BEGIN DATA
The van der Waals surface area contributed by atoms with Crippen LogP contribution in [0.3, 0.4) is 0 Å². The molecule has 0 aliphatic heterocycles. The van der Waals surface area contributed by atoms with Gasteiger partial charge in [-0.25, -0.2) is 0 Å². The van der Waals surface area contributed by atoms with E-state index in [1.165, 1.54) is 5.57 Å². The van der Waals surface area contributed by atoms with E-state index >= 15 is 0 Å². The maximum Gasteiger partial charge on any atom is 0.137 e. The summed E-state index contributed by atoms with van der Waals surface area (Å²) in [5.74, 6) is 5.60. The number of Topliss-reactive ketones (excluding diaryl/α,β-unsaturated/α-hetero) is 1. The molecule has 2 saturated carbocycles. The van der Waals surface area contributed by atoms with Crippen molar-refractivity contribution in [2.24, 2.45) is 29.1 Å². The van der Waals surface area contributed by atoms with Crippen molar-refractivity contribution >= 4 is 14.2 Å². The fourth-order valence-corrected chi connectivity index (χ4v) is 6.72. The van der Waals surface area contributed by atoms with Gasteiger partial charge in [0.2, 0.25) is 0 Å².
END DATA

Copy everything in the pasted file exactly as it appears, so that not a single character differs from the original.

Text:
The van der Waals surface area contributed by atoms with Crippen LogP contribution in [0.3, 0.4) is 0 Å². The molecule has 0 aliphatic heterocycles. The van der Waals surface area contributed by atoms with Gasteiger partial charge in [-0.25, -0.2) is 0 Å². The van der Waals surface area contributed by atoms with E-state index in [1.165, 1.54) is 5.57 Å². The van der Waals surface area contributed by atoms with E-state index >= 15 is 0 Å². The maximum Gasteiger partial charge on any atom is 0.137 e. The summed E-state index contributed by atoms with van der Waals surface area (Å²) in [5.74, 6) is 5.60. The number of Topliss-reactive ketones (excluding diaryl/α,β-unsaturated/α-hetero) is 1. The molecule has 2 saturated carbocycles. The van der Waals surface area contributed by atoms with Crippen molar-refractivity contribution in [2.24, 2.45) is 29.1 Å². The van der Waals surface area contributed by atoms with Crippen molar-refractivity contribution >= 4 is 14.2 Å². The fourth-order valence-corrected chi connectivity index (χ4v) is 6.72. The van der Waals surface area contributed by atoms with Gasteiger partial charge in [0.2, 0.25) is 0 Å².